Seattle is a very environmentally conscious city: there are all-electric buses, people bike everywhere, and most of the city is powered hydroelectricity. One of the most noticeable city wide environmental efforts is the ban on plastic bags at retailer stores. This seems like a good step forward towards removing objects which are significantly harmful to the environment, but I’ve found that in most places within the city its been taken a little to far; “Paper or plastic?” has become “Will you be needing bags?“. Moving away from plastic bags the effort has been made to skip paper bags and jump to reusable ones. So whenever one goes shopping there is an expectation to remember to bring along however many tote bags as will be needed. This is nothing out of the ordinary, as many grocers and shopping centers around the nation have also adopted this model. The Seattle system only breaks down when you forget to bring the reusable bags.
Here is a stage by stage breakdown of how most of my checkouts have gone:
Stage 1: The cashier sees that you do not have any reusable totes with you, but asks anyway if you need any of their precious stock of paper bags. You answer “Yes, I’ll be needing some paper bags today” and you add a bit about how you’ve forgotten your usual reusable bags if you your feeling extra guilty that day.
Stage 2: The cashier gives you a look like you are the single most responsible person for all the environmental damage man has caused over the past century. They then begins ringing up and bagging your items.
Stage 3: Out of concern for the environment, or simply being out of practice, the cashiers proceed to do the worst job possible. Because the bags are paper, they must be as fragile and easy to rip as tissue; so it would be irresponsible to put too many items in a bag. Maybe four will do? Nah, too much just stick with three. These bags were once living breathing trees, remember that too. So any Item that’s larger than a loaf of bread should be placed outside the bags or directly into the cart. In the end you end up with a few items loosely in bags and a lot of loose items in your cart. I don’t think they fully understand that I, a single person, have to carry my purchase and awkwardly sized loose items require two hands when a bag does not.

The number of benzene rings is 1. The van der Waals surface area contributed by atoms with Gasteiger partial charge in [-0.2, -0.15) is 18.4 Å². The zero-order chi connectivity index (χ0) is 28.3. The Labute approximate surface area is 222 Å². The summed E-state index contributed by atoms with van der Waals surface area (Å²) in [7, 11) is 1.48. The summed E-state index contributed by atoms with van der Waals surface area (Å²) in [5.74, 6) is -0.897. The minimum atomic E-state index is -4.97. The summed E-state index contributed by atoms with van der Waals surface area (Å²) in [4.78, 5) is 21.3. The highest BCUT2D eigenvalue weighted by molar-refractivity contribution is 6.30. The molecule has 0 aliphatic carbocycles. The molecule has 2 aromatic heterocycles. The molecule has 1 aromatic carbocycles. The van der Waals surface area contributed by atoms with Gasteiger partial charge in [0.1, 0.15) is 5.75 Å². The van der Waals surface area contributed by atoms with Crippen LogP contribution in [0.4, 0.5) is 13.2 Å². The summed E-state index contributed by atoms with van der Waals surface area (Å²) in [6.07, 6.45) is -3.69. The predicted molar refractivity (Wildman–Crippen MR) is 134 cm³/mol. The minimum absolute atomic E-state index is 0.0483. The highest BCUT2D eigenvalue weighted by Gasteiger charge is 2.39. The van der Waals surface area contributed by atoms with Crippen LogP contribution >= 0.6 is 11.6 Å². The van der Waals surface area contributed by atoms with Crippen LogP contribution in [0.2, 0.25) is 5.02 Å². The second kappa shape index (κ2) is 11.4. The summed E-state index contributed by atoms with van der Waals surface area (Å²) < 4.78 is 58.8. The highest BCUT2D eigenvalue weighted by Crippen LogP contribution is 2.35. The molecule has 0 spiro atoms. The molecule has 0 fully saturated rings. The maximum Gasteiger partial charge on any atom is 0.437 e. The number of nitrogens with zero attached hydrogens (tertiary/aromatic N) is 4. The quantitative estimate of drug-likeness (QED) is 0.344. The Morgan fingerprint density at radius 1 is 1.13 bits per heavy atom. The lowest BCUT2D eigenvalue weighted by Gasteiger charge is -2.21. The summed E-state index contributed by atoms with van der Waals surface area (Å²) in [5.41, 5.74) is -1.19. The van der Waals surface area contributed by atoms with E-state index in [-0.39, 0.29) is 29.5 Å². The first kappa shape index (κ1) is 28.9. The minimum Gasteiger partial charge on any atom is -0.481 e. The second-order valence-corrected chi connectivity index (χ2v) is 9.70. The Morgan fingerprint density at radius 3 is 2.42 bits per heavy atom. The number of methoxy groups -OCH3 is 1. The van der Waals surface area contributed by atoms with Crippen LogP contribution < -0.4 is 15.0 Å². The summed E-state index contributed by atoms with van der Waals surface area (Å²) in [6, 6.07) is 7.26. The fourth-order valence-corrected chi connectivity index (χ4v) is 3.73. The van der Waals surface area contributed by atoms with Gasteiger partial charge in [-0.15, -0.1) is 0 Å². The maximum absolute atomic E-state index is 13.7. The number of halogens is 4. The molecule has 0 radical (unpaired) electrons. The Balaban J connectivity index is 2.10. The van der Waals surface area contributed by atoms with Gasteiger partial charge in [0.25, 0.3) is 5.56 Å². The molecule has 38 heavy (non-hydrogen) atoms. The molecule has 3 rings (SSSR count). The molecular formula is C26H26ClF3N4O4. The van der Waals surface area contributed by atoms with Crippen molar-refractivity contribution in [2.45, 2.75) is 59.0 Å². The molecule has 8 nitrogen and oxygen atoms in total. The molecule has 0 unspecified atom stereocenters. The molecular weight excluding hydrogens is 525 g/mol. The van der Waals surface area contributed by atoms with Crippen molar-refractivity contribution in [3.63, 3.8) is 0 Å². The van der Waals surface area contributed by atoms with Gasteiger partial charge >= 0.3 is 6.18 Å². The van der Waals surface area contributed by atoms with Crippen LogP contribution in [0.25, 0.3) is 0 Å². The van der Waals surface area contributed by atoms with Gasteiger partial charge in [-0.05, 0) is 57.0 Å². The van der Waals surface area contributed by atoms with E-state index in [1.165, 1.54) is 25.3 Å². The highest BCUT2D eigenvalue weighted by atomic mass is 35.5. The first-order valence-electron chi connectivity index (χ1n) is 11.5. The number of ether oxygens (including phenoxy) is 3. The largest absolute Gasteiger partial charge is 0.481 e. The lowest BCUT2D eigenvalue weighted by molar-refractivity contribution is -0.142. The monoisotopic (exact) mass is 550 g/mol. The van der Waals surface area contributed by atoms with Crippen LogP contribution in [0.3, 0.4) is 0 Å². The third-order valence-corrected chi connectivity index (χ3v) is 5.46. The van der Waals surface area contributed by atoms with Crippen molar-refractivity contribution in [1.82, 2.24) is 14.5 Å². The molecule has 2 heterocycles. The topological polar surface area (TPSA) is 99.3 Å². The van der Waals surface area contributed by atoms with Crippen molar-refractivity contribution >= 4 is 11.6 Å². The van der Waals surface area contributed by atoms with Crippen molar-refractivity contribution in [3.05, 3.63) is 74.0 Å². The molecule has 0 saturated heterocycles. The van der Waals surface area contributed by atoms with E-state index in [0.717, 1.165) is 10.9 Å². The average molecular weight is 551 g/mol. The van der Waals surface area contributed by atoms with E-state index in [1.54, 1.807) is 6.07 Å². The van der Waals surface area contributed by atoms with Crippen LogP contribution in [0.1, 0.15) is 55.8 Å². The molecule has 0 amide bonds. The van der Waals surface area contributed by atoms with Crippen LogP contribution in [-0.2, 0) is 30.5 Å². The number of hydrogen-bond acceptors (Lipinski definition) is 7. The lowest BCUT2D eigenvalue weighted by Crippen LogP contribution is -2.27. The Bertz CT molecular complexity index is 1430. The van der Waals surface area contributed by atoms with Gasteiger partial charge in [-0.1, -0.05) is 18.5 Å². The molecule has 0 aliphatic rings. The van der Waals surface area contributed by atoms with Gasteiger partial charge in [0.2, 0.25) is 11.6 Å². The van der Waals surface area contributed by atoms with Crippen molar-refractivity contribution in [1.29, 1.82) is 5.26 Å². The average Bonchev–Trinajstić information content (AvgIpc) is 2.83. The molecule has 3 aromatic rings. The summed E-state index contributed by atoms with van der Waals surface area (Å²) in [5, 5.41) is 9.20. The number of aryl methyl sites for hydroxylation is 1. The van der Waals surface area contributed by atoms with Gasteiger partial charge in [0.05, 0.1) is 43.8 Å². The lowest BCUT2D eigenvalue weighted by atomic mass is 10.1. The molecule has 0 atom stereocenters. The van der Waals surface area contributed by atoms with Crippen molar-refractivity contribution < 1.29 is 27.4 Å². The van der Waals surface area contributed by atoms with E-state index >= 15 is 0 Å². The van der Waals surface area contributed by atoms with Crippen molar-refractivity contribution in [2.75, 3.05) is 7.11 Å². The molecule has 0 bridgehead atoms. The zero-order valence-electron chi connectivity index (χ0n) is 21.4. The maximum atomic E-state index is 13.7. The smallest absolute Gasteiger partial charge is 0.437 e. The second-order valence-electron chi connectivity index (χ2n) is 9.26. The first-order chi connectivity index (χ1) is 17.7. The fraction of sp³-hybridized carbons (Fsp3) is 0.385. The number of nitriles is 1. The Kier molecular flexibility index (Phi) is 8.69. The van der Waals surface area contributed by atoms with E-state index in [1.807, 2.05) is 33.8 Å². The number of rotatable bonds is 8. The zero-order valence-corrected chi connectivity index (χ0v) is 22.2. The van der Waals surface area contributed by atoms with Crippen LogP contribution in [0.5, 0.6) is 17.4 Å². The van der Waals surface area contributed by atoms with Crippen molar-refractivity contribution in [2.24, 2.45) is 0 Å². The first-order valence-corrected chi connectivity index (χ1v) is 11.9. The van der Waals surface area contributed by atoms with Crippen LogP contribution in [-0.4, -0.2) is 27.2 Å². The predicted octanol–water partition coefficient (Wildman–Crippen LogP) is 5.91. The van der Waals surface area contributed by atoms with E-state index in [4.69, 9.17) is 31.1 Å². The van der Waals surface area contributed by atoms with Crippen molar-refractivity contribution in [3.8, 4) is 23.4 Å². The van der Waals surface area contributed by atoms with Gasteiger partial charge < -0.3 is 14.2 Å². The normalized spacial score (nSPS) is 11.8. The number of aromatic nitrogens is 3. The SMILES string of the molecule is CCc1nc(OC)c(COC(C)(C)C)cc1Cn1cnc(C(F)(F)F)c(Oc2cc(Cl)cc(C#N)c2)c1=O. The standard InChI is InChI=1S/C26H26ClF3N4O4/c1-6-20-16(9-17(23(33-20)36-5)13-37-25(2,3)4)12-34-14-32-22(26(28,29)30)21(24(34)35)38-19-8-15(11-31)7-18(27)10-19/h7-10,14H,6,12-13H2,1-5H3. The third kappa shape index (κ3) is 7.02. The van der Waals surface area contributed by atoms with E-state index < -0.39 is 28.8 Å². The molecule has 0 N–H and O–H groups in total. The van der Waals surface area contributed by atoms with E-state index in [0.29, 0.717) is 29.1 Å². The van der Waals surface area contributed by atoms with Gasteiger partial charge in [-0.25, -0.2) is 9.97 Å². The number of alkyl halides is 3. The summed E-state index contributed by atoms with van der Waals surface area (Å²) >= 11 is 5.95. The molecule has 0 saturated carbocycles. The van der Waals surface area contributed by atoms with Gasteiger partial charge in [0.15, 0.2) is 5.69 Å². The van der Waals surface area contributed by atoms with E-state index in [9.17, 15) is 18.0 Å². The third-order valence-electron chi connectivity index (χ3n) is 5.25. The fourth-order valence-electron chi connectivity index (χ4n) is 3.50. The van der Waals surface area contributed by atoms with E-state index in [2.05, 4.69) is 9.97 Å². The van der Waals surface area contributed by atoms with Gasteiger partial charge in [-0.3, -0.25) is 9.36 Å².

Step 4: Charge the customer for the bags. I understand that this is meant as a financial slap on the wrist for not remembering to bring a reusable tote bag, but after going through a process where the person working the counter has treated each of these bags as precious store resources I find out I’m purchasing them! If the bags are costing me then I would please like you to use as many as are needed. An extra $0.05 per bag to carry a hundred dollars worth of groceries is really trivial.